Alabama’s 2nd Congressional District runs from the Mississippi border through Montgomery and to the Georgia line. (U.S. 11th Circuit Court of Appeals)
One current Republican state senator and one former one will seek the Republican nomination in the Alabama’s new 2nd Congressional District.
Former state Sen. Dick Brewbaker, R-Pike Road, and Sen. Greg Albritton, R-Atmore, said Monday they will run for the seat, which runs from northern Mobile County across the Black Belt to the Georgia line.
Brewbaker cited the rising costs of living in the district as some of the most pressing issues for him.
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“Working families are getting slaughtered right now and mainly because of the policies of this government,” he said.
Albritton, first elected to the Alabama Senate in 2014, cited issues around transportation and commercial and economic development in a Monday phone interview.
“When you’re talking about the resources that goes to other areas, the rest of the country in particularly, and Alabama, our district, we’ve got the Mobile River Bridge that we’re struggling to make work,” he said. “We’ve got Highway 84’s , 45’s and several others that need attention here.”
Albritton’s candidacy was first reported by Alabama Daily News.
The entry of the candidates will create two competitive primaries in the new district, expected to lean Democratic.
Brewbaker served in the Alabama Senate from 2010 to 2018, after serving in the Alabama House from 2002 to 2010. He amassed a conservative voting record in both chambers, but was an outspoken member of the Senate, threatening to shut down the chamber in 2017 unless a bill that would mandate insurance coverage for autism therapies was brought to a vote. He was the chair of the Senate Education Policy Committee.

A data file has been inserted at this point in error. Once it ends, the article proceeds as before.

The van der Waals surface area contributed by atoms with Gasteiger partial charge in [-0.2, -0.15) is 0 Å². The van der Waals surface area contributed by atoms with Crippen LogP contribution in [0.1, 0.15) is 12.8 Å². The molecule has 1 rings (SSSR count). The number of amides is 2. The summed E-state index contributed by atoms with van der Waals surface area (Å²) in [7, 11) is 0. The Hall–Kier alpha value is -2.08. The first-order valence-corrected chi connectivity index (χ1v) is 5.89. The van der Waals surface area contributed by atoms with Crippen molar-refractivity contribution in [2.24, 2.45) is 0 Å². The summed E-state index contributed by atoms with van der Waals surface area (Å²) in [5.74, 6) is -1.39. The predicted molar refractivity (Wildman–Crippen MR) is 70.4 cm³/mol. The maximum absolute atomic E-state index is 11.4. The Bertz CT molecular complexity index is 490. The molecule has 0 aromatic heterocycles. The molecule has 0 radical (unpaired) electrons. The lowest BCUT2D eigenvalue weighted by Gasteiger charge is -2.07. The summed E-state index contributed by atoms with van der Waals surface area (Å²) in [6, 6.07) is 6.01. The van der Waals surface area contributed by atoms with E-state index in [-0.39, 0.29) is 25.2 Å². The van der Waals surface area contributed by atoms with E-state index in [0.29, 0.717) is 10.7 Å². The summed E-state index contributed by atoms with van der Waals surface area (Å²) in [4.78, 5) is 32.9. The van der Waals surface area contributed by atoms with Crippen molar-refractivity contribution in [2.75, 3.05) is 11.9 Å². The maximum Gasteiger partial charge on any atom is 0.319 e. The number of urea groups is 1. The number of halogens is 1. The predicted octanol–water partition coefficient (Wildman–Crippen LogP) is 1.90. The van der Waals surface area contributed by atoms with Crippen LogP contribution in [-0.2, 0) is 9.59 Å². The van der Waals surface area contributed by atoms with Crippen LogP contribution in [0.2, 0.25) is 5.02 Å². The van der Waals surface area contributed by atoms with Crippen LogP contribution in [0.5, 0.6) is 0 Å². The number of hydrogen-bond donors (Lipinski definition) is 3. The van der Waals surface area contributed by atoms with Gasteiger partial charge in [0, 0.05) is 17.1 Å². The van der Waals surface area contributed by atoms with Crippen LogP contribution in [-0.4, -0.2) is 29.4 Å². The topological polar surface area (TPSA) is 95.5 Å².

Brewbaker was the longtime owner of a Montgomery car dealership, but he sold the business in January, according to WSFA.
Albritton, an attorney, has historically sponsored bills that would legalize gambling in the state. He is the chair of the Senate Finance and Taxation General Fund committee.
Albritton said that he already has experience representing large parts of the district.
“ I know the economy of the region,” he said. “That’s my greatest asset. That I can have is the the proven record I have of trying to represent the district in a proper way and knowing what the needs are and knowing the people that are suffering from those problems.”
He said he plans to formally announce his candidacy on Wednesday.
A federal court last month approved a new congressional map for the state with a new 2nd Congressional District that has a Black Voting Age Population of 48.7%. Because of racially-polarized voting patterns in the state, the district is seen as one where a Democrat can win.
Rep. Napoleon Bracy, D-Prichard; Rep. Jeremy Gray, D-Opelika and Sen. Kirk Hatcher, D-Montgomery, and, will seek the Democratic nomination. Democrats Terrell Anderson, Phyllis Harvey-Hall and Austin Vigue have also registered with the Federal Election Commission.
House Minority Leader Anthony Daniels, D-Huntsville and Sen. Merika Coleman, D-Pleasant Grove, are also considering entry into the race.
Attorney Caroleene Dobson is the only declared candidate on the Republican side.
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